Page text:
Debate Concerning Horse Abandonment Continues

The Associated Press today (March 26) released a new article by Jeffrey McMurray concerning horse abandonment in Eastern Kentucky and the alleged link to the closure of U.S. slaughter facilities.

The new story, which can be read via The Lexington Herald-Leader, provides more detail on strip mine grazing, as well as the reaction garnered by the original piece.

"Earlier this month, an Associated Press story reported that to some local observers, the closing of slaughterhouses under public and political pressure appears to be leading some horse owners in eastern Kentucky to turn their animals loose," McMurray wrote. "The Humane Society of the U.S., which has fought the slaughter of horses for human consumption, vehemently disputed that."

McMurray provided information from an interview with Lewis H. Warrix, a former judge-executive in Eastern Kentucky's Breathitt County. Warrix stated that an increasing number of horses have been abandoned in reclaimed strip mines over the past few years. Reclaimed areas cover thousands of acres.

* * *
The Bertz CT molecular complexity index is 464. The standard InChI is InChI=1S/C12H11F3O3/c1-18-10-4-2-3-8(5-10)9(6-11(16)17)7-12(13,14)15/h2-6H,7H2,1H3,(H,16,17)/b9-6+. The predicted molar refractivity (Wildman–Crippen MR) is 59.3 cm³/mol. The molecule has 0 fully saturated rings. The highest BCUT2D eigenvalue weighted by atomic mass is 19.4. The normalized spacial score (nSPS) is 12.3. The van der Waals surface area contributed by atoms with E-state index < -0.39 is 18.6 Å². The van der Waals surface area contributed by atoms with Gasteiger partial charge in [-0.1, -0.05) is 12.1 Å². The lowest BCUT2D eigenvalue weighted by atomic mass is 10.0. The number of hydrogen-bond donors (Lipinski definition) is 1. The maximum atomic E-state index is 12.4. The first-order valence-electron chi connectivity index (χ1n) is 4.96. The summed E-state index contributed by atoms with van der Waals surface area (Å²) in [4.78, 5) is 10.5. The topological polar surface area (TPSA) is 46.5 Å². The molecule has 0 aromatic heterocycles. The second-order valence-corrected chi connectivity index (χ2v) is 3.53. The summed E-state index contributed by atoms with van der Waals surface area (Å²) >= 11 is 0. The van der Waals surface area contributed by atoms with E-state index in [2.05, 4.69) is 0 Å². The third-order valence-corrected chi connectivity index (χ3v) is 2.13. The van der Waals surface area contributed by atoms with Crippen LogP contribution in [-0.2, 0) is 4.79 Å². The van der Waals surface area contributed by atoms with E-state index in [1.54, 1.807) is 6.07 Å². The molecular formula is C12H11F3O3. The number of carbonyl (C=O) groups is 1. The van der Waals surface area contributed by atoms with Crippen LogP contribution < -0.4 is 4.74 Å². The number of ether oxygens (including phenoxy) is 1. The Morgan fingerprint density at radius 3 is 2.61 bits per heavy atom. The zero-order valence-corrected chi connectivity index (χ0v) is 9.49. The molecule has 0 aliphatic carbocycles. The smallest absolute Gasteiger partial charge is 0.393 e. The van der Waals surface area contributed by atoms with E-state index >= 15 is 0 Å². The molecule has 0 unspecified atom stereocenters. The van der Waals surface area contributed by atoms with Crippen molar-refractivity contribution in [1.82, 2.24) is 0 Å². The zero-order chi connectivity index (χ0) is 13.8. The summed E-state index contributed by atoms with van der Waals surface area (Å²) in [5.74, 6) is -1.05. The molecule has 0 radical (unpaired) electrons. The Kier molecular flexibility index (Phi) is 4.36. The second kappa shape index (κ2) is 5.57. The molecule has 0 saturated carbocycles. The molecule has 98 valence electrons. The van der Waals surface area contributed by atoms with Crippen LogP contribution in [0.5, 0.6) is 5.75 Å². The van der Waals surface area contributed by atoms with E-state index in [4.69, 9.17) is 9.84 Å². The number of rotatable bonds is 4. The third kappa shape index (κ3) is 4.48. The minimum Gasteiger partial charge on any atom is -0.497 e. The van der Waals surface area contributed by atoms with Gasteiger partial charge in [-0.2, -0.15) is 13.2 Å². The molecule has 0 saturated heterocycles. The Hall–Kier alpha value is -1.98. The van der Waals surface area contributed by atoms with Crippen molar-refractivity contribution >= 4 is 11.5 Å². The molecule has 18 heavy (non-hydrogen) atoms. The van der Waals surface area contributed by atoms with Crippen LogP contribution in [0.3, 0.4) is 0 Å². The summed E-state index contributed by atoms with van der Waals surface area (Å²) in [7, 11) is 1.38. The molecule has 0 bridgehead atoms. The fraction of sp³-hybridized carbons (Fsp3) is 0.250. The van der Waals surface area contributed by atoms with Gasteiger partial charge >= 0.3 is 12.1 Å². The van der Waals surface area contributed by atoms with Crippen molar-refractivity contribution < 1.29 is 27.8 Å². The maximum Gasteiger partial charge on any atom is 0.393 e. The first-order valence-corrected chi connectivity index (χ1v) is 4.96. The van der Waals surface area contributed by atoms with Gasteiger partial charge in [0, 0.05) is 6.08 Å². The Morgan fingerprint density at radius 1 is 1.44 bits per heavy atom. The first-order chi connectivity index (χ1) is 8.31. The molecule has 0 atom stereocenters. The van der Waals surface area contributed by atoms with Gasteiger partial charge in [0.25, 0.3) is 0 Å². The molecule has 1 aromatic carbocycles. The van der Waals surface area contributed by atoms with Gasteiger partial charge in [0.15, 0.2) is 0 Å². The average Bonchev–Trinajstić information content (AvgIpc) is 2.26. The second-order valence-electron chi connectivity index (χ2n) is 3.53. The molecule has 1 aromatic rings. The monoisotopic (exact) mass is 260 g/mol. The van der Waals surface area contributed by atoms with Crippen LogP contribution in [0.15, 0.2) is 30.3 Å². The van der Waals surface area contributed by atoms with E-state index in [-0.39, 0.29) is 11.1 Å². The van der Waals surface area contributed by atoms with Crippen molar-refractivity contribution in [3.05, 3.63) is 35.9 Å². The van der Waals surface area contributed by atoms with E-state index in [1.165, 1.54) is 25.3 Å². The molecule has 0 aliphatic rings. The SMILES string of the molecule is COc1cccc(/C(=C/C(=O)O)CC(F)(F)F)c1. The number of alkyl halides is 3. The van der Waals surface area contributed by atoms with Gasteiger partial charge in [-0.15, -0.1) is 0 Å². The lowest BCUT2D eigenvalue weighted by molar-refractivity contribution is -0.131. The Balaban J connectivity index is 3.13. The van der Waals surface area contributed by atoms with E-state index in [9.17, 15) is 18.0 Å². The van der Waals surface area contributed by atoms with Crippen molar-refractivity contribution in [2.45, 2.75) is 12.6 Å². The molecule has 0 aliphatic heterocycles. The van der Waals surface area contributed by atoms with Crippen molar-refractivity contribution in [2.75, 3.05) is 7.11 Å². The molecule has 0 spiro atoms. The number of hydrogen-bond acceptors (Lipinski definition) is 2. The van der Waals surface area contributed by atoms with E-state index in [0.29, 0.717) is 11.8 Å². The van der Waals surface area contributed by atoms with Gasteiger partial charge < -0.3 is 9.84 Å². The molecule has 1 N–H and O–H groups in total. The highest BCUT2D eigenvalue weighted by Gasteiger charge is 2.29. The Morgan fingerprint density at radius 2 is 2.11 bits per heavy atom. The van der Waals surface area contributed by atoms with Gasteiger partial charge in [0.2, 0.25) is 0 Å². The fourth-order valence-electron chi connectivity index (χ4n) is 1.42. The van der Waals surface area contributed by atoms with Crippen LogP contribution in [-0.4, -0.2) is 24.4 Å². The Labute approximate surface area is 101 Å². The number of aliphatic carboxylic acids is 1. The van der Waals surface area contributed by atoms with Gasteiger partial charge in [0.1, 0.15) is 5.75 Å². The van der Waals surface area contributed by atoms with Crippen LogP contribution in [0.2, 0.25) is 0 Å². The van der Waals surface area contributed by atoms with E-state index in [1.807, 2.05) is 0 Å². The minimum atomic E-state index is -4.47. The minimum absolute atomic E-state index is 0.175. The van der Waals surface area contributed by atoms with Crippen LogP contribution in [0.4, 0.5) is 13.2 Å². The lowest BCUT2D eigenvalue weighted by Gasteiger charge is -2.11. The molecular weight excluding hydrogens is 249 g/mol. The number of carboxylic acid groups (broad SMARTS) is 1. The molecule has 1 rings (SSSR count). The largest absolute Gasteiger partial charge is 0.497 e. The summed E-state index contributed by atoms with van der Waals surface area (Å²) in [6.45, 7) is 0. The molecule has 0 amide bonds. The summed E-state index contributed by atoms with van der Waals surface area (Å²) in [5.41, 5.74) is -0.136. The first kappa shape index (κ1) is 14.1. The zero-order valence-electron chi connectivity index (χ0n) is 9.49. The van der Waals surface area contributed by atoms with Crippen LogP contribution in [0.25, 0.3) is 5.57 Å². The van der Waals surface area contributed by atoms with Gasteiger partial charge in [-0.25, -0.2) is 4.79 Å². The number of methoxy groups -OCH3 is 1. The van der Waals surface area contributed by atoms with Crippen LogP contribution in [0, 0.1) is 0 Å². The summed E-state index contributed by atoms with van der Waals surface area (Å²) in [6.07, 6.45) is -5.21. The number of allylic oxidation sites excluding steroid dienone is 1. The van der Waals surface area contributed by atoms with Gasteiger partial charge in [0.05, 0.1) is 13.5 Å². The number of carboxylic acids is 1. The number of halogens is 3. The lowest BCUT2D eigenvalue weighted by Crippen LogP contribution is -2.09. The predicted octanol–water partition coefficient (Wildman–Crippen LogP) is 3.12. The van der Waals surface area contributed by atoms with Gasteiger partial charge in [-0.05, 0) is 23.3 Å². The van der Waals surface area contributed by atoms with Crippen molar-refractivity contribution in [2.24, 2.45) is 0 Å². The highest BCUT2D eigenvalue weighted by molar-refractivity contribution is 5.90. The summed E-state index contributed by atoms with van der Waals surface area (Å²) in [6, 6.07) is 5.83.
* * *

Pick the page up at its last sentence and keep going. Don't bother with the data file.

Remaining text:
"That's a dumping area," Warrix told McMurray. "When I was county judge, we had a few we had to put down. They were just bringing them up and turning them loose--blind and crippled and whatever."

State officials told McMurray that they do not keep track of the number of horses in the mines. McMurray said the number of truly abandoned horses is unclear.

Kendall Combs, Pike County Extension Agent for Agriculture and Natural Resources, spoke with The Horse following the release of McMurray's original story (www.TheHorse.com/ViewArticle.aspx?ID=9132) and verified that some horses have been abandoned in reclaim areas.

"I think (abandonment in reclaimed mines) is something that's happening, but I don't believe it's to a major extent yet," Combs said. "It's definitely a concern. There are horses that are already running on reclaimed strip mines, and there definitely are people that's just going up there and turning them loose."

Combs explained that numerous factors could contribute to this situation, citing hay shortages and increased feed and fuel costs, as well as falling auction prices. Combs stated that indiscriminant breeding is also an issue in the area, as people attempt to produce gaited horses from unsuitable stock.

Reclaimed areas can serve as suitable pasture space for responsible owners' use. Combs said some horse owners turn their horses out to graze on the land and return to collect them.

"There's probably a lot of them that's going to come back this spring," Combs said. "Particularly the pleasure horses people that trail ride, they'll go back and get them."

Combs will be conducting a study on strip mine grazing this summer in conjunction with the University of Kentucky.

The Horse is continuing to follow this story.

About the Author

Erin Ryder

Erin Ryder is a former news editor of The Horse: Your Guide To Equine Health Care.

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